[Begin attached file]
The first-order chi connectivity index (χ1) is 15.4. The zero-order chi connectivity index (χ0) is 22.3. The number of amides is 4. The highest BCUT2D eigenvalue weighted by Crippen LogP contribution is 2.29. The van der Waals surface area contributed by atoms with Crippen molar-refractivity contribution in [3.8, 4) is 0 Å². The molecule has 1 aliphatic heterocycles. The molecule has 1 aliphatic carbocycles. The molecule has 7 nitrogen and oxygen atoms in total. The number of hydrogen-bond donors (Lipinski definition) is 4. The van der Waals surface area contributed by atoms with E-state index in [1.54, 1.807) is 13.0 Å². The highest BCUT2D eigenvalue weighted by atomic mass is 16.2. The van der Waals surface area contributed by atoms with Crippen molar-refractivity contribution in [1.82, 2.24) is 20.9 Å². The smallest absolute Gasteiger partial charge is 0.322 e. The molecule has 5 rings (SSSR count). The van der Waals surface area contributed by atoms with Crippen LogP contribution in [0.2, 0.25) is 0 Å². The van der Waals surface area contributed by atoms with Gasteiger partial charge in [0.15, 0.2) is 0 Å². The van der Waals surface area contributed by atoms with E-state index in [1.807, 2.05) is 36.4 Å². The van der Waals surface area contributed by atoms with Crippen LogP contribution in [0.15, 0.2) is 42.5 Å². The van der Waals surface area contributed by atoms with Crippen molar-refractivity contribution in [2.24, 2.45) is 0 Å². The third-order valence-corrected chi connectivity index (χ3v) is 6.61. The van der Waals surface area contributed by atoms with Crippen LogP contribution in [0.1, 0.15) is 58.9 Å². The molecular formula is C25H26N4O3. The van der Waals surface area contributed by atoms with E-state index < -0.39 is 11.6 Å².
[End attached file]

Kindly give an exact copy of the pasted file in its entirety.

The first-order chi connectivity index (χ1) is 15.4. The zero-order chi connectivity index (χ0) is 22.3. The number of amides is 4. The highest BCUT2D eigenvalue weighted by Crippen LogP contribution is 2.29. The van der Waals surface area contributed by atoms with Crippen molar-refractivity contribution in [3.8, 4) is 0 Å². The molecule has 1 aliphatic heterocycles. The molecule has 1 aliphatic carbocycles. The molecule has 7 nitrogen and oxygen atoms in total. The number of hydrogen-bond donors (Lipinski definition) is 4. The van der Waals surface area contributed by atoms with E-state index in [1.54, 1.807) is 13.0 Å². The highest BCUT2D eigenvalue weighted by atomic mass is 16.2. The van der Waals surface area contributed by atoms with Crippen molar-refractivity contribution in [1.82, 2.24) is 20.9 Å². The smallest absolute Gasteiger partial charge is 0.322 e. The molecule has 5 rings (SSSR count). The van der Waals surface area contributed by atoms with Crippen LogP contribution in [0.2, 0.25) is 0 Å². The van der Waals surface area contributed by atoms with Gasteiger partial charge in [0.15, 0.2) is 0 Å². The van der Waals surface area contributed by atoms with E-state index in [1.807, 2.05) is 36.4 Å². The van der Waals surface area contributed by atoms with Crippen LogP contribution in [0.15, 0.2) is 42.5 Å². The van der Waals surface area contributed by atoms with Crippen molar-refractivity contribution in [2.24, 2.45) is 0 Å². The third-order valence-corrected chi connectivity index (χ3v) is 6.61. The van der Waals surface area contributed by atoms with Crippen LogP contribution in [0.1, 0.15) is 58.9 Å². The molecular formula is C25H26N4O3. The van der Waals surface area contributed by atoms with E-state index < -0.39 is 11.6 Å².